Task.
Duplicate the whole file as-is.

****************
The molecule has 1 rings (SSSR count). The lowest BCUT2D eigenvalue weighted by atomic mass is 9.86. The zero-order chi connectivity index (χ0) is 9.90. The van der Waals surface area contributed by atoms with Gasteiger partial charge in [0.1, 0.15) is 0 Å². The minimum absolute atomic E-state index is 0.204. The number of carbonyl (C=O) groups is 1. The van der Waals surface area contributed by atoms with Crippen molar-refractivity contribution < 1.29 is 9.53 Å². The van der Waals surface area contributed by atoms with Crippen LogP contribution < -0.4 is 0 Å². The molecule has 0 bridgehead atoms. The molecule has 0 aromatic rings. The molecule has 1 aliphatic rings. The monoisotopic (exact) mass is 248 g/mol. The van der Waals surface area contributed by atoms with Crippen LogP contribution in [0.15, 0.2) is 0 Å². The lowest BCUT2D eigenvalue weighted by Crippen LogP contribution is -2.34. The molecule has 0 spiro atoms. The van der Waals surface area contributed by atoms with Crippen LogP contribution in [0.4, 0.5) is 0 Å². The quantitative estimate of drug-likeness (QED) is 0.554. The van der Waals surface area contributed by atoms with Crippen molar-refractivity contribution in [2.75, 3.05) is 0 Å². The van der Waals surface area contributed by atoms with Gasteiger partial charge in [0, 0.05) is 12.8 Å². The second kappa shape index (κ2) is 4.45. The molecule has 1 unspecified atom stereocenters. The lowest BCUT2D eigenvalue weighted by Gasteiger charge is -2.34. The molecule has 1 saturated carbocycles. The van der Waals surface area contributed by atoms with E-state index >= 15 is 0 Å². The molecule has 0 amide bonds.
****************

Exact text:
The molecule has 1 rings (SSSR count). The lowest BCUT2D eigenvalue weighted by atomic mass is 9.86. The zero-order chi connectivity index (χ0) is 9.90. The van der Waals surface area contributed by atoms with Gasteiger partial charge in [0.1, 0.15) is 0 Å². The minimum absolute atomic E-state index is 0.204. The number of carbonyl (C=O) groups is 1. The van der Waals surface area contributed by atoms with Crippen molar-refractivity contribution < 1.29 is 9.53 Å². The van der Waals surface area contributed by atoms with Crippen LogP contribution < -0.4 is 0 Å². The molecule has 0 bridgehead atoms. The molecule has 0 aromatic rings. The molecule has 1 aliphatic rings. The monoisotopic (exact) mass is 248 g/mol. The van der Waals surface area contributed by atoms with Crippen LogP contribution in [0.15, 0.2) is 0 Å². The lowest BCUT2D eigenvalue weighted by Crippen LogP contribution is -2.34. The molecule has 0 spiro atoms. The van der Waals surface area contributed by atoms with Crippen LogP contribution in [0.4, 0.5) is 0 Å². The quantitative estimate of drug-likeness (QED) is 0.554. The van der Waals surface area contributed by atoms with Crippen molar-refractivity contribution in [2.75, 3.05) is 0 Å². The van der Waals surface area contributed by atoms with Gasteiger partial charge in [0, 0.05) is 12.8 Å². The second kappa shape index (κ2) is 4.45. The molecule has 1 unspecified atom stereocenters. The lowest BCUT2D eigenvalue weighted by Gasteiger charge is -2.34. The molecule has 1 saturated carbocycles. The van der Waals surface area contributed by atoms with E-state index >= 15 is 0 Å². The molecule has 0 amide bonds.